Julian and I have just returned from the Democratic Party Rally in Yarmag, Han-Uul District where the party’s two Parliamentary candidates L. Bold and Ts. Oyungerel as well as E. Bat-Uul, running for UB Parliament, made speeches in support of the party and their campaigns. The rally provided interesting insights into the last couple days of campaigning.
My general sense was that even after 20 years on the Mongolian political scene, the DP still uses its status as the “new guys in town” to draw distinctions between itself and the MPP. They still seem to see themselves as the new and distinctly modern party. Directly related to this “newness” was reference to the DP as corruption-free, fighting for a corruption-free Ulaanbaatar and country. Also tied to this so-called modernity is the clear reference to Western-style democracies, namely the United States of America. During the introductions of Bold and Oyungerel, the announcer made particular mention of their US education as a sign of their legitimacy to lead. Furthermore, L. Bold himself made a bold statement by telling the audience that Mongolia had two choices in this important intersection in its political and economic development: 1) the Chinese path; 2) the American path. This was in reference not only to the country’s economic development model, but also to human rights and liberty. The DP is promising a “Mongolian Dream” (paralleling the “American Dream”) whereby the people have the ability to achieve their wants, needs, and aspirations. The central DP central slogan comes to life when the speakers proclaimed that Mongolians want to “live like a (real) person and develop like a (real) country” (Хүн шиг амьдрмаар байна, Улс шиг хөгжимөөр байна!). The people’s thoughts and ideas are the party’s thoughts/ideas, and their dreams are the DP’s dreams, or so we were told.
Surprisingly, both the rally and the general meet-and-greet that preceded it brought up a topic that I not previously considered a pressing political issue: land rights. This surprisingly hot-button issue may mark a key distinction between the MPP and DP. The MPP seems to be more interested in working as quickly as possible to re-organize and in some cases replace the ger districts as well the quickly developing regions near Zaisan Monument (Зайсан Цогцолбор). The DP is running on a platform of protecting individual land rights and even extending rights to ger district citizens so as to allow a market driven resolution that benefits as many people as possible without the state forcing anyone’s hand. Admittedly, this is not an issue that I have any experience in, and I did not expect this issue to come up since it has not made it into any of the elections materials that I have seen. Clearly, it is an area for further thought, and perhaps further blog posts.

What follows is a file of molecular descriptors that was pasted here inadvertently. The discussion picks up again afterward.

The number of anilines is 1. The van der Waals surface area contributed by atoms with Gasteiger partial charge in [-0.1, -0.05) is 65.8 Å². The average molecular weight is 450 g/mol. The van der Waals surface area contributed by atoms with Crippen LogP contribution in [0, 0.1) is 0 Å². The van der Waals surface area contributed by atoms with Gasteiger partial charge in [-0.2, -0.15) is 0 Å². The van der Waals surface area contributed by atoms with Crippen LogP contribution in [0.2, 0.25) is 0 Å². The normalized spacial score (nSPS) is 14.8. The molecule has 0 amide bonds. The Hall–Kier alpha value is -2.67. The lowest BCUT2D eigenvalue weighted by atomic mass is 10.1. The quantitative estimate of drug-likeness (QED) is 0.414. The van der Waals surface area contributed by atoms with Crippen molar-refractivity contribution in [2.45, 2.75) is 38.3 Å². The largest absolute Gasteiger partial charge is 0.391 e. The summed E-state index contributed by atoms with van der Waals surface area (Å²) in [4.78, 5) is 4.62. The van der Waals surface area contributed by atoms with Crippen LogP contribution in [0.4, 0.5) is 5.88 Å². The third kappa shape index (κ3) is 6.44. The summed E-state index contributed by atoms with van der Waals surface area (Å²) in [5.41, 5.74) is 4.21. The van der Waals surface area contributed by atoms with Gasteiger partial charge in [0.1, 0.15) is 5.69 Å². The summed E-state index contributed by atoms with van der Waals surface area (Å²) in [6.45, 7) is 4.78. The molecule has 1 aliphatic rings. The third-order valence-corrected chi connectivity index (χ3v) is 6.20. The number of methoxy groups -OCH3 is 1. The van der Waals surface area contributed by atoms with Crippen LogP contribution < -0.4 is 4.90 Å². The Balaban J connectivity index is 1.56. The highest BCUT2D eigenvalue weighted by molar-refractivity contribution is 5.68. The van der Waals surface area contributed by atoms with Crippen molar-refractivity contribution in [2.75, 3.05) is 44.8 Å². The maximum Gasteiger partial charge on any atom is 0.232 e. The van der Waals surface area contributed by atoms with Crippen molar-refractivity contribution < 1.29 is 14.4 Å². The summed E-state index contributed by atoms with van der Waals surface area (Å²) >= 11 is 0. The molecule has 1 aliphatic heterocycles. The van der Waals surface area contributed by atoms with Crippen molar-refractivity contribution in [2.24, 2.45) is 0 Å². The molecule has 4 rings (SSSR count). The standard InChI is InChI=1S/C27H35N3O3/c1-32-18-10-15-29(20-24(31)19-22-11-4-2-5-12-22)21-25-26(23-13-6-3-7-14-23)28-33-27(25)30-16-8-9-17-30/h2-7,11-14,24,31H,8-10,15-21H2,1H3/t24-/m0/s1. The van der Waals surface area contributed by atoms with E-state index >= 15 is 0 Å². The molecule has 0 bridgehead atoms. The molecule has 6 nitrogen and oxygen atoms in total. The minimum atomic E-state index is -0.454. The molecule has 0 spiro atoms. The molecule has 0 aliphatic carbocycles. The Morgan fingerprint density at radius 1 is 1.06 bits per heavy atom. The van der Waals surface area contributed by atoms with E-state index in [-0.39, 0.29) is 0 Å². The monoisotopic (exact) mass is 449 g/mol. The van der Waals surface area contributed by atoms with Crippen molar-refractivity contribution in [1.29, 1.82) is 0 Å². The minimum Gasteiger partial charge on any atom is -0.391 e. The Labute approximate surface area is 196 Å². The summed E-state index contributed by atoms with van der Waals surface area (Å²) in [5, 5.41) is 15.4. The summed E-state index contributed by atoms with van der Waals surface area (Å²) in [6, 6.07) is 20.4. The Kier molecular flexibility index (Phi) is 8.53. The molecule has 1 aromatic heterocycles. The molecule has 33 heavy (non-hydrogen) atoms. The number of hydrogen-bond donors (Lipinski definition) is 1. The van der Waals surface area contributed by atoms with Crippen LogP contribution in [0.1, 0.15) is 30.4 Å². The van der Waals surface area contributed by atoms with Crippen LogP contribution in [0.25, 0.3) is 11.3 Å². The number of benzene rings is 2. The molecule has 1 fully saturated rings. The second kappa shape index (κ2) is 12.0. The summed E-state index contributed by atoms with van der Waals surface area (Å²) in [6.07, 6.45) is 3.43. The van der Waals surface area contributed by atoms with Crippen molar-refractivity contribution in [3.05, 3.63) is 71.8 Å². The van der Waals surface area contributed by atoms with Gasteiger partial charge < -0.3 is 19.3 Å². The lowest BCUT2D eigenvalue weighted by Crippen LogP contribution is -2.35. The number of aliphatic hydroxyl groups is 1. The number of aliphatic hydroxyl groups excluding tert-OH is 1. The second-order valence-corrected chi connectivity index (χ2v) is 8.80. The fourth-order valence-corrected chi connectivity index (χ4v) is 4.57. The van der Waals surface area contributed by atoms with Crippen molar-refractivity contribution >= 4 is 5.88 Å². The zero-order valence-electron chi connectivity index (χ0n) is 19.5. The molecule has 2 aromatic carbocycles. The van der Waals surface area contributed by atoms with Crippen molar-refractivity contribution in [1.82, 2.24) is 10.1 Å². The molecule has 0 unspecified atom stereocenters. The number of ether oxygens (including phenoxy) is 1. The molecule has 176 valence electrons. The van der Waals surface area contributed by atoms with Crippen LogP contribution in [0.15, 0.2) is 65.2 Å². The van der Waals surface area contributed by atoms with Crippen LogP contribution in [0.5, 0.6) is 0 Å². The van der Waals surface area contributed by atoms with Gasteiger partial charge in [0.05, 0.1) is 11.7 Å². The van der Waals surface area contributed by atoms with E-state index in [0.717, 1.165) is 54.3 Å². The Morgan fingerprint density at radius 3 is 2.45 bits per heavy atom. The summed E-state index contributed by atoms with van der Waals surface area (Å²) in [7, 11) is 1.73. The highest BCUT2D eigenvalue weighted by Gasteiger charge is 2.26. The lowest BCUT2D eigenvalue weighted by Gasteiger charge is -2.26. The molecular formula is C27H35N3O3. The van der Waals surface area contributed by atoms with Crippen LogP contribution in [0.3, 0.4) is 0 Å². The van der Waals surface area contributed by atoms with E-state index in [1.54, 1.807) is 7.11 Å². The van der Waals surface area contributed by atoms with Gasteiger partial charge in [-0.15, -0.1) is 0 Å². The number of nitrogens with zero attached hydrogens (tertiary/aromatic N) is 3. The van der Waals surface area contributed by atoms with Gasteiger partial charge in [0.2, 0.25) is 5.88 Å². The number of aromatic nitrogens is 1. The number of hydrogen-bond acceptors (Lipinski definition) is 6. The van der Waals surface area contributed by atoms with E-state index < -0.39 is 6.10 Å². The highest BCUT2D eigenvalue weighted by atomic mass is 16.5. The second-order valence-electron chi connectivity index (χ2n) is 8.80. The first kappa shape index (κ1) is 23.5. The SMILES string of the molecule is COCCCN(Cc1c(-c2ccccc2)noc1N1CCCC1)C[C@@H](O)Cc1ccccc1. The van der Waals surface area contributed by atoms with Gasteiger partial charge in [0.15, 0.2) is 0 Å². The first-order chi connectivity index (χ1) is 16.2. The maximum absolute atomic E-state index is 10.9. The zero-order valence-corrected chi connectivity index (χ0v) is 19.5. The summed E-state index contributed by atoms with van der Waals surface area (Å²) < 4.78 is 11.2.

The proceedings of the rally where rather standard, with the obligatory cheers and whistling, politicians followed by such cultural icons as actor Amaraa and a rather amusing character in a bright orange deel. Held near the airport, both Julian Dierkes and myself where delighted by the clean air full of the uniquely characteristic smell of the Mongolian countryside. The rally was attended by approximately 500 people, presumably mostly from the ger district across the street. Interestingly enough, the event included a parachuter and concluded with a full on fireworks show. These seemed rather poorly planned and distracted from the candidates themselves, but the crowd seemed to enjoy it anyways. All in all, a seemingly successful rally that proved very informative on DP strategy.